Wednesday, November 29, 2017

Introduction to Ontario

Ontario is the largest province in Canada in terms of population and has been since Canada's founding in 1867. Population trends suggest this is unlikely to be changed any time in the next century.

Ontario contains 38.38% of the Canadian population. 29.3% is visibile minorities, with 8.7% of Ontario being South Asian, 5.7% being Chinese, 4.7% being Black, 2.4% Filipino, 1.8% First Nations, 1.6% Arab, and 1.5% from Latin America. In terms of Religion, roughly 1/3rd of Ontario identifies as Catholic, 1/3rd as Protestant, 2/9ths as Atheist, and 1/9th as a mix of various other religions including Islam (4.6% of total population), Hindu (2.9%), Jewish (1.5%), Sikh (1.4%), and Buddhist (1.3%).

Toronto is Ontario's Capital and largest city, containing 2,731,571 residents, and much starker demographics, with 51.5% identifying as visible minorities; including 12.6% South Asian, 11.1% Chinese, 8.9% Black, 5.7% Filipino, 2.9% Latin American, 2.2% West Asian*, 1.5% Southeast Asian, 1.5% Korean, and 1.3% Arab.
* in this context, mostly Iranian.

Toronto also contains concentrations of Ontario's non-christian population, including Islam at 8.2%, Hinduism at 5.6%, and Judaism at 3.8%.

Other municipalities near Toronto also contain concentrations of various visible minority groups; Markham is 45.1% Chinese, Brampton is 44.3% South Asian, Ajax is 16% Black, and Vaughan is 15% Jewish.

This all has impacts on the electoral map. For example, most of Ontario's Jewish population is concentrated along Bathurst Street, from Eglinton, into Vaughan. This means ridings such as Eglinton-Lawrence, York Centre, Willowdale, and Thornhill are especially sensitive to issues impacting this community.

The majority of the population in Ontario is concentrated in the Golden Horseshoe, which includes the Greater Toronto Area. Most of Ontario's largest municipalities are included within this area, with the largest municipalities outside the area being Ottawa, London, and Windsor.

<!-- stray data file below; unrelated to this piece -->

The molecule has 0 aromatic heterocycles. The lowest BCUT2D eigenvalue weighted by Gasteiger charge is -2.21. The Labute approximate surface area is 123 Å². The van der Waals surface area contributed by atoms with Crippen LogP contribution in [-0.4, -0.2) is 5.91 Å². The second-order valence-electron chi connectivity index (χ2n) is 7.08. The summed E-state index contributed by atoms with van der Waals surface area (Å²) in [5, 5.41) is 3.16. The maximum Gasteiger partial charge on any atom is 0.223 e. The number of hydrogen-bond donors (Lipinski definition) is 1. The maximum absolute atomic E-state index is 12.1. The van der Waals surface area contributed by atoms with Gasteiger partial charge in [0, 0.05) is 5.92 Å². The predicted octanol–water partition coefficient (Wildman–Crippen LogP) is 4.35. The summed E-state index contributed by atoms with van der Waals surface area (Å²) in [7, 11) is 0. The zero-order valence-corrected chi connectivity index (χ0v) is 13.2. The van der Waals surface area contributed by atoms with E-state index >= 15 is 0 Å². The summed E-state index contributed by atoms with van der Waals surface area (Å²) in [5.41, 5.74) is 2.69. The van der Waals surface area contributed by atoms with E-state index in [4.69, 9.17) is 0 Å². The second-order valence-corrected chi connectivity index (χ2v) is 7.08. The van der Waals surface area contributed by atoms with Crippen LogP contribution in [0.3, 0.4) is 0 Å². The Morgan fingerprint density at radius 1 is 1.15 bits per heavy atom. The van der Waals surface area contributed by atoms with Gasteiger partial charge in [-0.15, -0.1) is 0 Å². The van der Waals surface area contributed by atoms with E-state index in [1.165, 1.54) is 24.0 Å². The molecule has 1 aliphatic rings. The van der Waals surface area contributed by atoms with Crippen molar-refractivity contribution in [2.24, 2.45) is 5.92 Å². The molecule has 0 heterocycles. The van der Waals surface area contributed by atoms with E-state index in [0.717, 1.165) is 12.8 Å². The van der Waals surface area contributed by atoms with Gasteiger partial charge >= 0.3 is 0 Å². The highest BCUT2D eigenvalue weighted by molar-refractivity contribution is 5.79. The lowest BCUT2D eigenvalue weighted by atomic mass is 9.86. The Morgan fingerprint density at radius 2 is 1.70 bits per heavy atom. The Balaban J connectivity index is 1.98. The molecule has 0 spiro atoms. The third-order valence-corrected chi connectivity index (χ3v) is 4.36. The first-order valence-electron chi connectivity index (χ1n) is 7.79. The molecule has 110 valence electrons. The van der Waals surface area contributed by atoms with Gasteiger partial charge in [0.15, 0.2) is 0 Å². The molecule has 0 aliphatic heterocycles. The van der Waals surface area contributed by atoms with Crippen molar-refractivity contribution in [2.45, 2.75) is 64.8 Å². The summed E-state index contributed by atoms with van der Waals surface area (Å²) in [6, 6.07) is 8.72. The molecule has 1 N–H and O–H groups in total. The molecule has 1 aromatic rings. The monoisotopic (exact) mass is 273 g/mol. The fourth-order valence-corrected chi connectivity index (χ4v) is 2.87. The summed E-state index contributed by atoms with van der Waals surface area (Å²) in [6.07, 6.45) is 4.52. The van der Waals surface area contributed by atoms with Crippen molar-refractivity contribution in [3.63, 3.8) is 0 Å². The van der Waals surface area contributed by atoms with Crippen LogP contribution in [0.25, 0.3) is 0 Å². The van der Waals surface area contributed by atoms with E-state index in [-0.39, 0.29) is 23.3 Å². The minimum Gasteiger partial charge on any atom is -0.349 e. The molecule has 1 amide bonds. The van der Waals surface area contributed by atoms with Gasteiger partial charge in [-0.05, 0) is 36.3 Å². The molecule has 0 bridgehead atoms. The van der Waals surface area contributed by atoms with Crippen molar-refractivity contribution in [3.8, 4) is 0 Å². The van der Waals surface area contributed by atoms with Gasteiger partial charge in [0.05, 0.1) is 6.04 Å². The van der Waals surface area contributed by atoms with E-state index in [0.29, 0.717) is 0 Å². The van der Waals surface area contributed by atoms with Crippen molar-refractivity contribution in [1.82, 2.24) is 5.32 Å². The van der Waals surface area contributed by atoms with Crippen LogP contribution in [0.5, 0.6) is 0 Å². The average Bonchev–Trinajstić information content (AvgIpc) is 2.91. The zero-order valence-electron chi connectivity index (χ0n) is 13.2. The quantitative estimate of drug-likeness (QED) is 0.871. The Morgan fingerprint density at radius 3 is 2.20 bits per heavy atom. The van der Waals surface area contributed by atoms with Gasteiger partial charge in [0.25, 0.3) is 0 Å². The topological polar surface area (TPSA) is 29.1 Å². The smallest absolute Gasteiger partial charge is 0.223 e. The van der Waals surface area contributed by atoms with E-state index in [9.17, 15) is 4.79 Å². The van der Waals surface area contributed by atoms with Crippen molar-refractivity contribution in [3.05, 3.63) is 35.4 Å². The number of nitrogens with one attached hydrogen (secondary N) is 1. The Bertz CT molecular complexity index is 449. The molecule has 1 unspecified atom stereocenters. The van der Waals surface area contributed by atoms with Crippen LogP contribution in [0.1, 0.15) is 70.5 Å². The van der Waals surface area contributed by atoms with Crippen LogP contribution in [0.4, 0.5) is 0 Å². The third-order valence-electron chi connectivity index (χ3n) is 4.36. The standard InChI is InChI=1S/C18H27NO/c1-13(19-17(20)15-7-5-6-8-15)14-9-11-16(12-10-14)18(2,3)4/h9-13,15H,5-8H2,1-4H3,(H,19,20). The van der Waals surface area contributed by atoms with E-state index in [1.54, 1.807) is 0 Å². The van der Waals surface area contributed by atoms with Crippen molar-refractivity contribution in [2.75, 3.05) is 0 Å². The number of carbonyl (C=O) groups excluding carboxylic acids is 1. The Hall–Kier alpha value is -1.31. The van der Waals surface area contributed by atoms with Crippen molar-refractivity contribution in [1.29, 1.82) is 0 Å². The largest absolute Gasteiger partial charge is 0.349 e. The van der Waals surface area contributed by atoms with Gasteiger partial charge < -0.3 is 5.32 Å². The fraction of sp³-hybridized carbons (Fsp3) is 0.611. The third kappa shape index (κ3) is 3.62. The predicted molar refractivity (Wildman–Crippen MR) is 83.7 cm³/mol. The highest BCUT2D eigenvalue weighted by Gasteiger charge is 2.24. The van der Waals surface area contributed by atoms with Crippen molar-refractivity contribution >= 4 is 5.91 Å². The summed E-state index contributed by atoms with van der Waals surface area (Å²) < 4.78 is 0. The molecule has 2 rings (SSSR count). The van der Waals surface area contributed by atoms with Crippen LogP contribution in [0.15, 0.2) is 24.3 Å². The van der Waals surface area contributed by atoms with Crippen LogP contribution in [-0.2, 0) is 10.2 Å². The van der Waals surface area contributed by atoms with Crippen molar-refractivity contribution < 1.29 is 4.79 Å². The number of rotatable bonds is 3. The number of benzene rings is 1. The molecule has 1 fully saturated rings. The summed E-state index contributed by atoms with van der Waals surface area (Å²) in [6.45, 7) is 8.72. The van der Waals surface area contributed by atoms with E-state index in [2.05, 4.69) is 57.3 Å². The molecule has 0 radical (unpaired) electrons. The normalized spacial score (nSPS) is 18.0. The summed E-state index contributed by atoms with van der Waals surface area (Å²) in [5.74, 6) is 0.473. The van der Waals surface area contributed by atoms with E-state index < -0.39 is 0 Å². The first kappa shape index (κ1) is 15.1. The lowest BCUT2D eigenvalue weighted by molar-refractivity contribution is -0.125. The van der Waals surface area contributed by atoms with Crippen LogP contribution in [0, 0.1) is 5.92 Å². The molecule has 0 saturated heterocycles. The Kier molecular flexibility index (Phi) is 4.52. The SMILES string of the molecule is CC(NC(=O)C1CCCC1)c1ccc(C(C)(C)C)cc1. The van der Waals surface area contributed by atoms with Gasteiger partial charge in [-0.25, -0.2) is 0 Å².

Ontario's first election, in 1867, was "won" by the Conservatives, over the Liberals. In reality, the Tories and Grits tied at 41 seats each, but the Conservative leader was able to convince some moderate Liberals to join with him in a coalition. The following election in 1871 was won by the Liberals, who held office until their 1905 defeat.

This began Ontario's longest, though interrupted, political dynasty.

In 1919 the United Farmers and their more urban Labour allies, won an election and governed for 4 years. In 1934 the Liberals won a majority, and governed until 1943. The 1943 victory of the Progressive Conservatives marked and unbroken string of victories that would last until 1985.

With the aforementioned governments lead by other parties as exceptions, and minority governments in the periods from 1943-1945, and 1975-1981, the Tories held government from 1905 to 1985.

The 1985 election would see the Tories win 52 seats, compared to 48 for the Liberals and 25 for the NDP. The Liberals, however, won the popular vote, 38% to 37% to the Tories, and 24% for the NDP. The NDP decided to support a minority Liberal government

That Liberal government would continue until 1987 when, the Liberals called an election and managed to win a large majority, 95 seats compared to 19 for the NDP and 16 for the Tories. When Peterson called a snap election just 3 years later, hoping to retain his large majority, the voters turned on him. The result was a majority for the NDP, a result unexpected even by top New Democrats, including incoming Premier, Bob Rae.

The elected Rae NDP government failed to properly deal with a minor recession, and in 1995, was defeated by Mike Harris and the Tories. Harris campaigned heavily on a very right-wing economic message of lower taxes and cuts to welfare, known as the Common Sense Revolution. (An aside, 31 different ridings voted for each of the past 3 governments)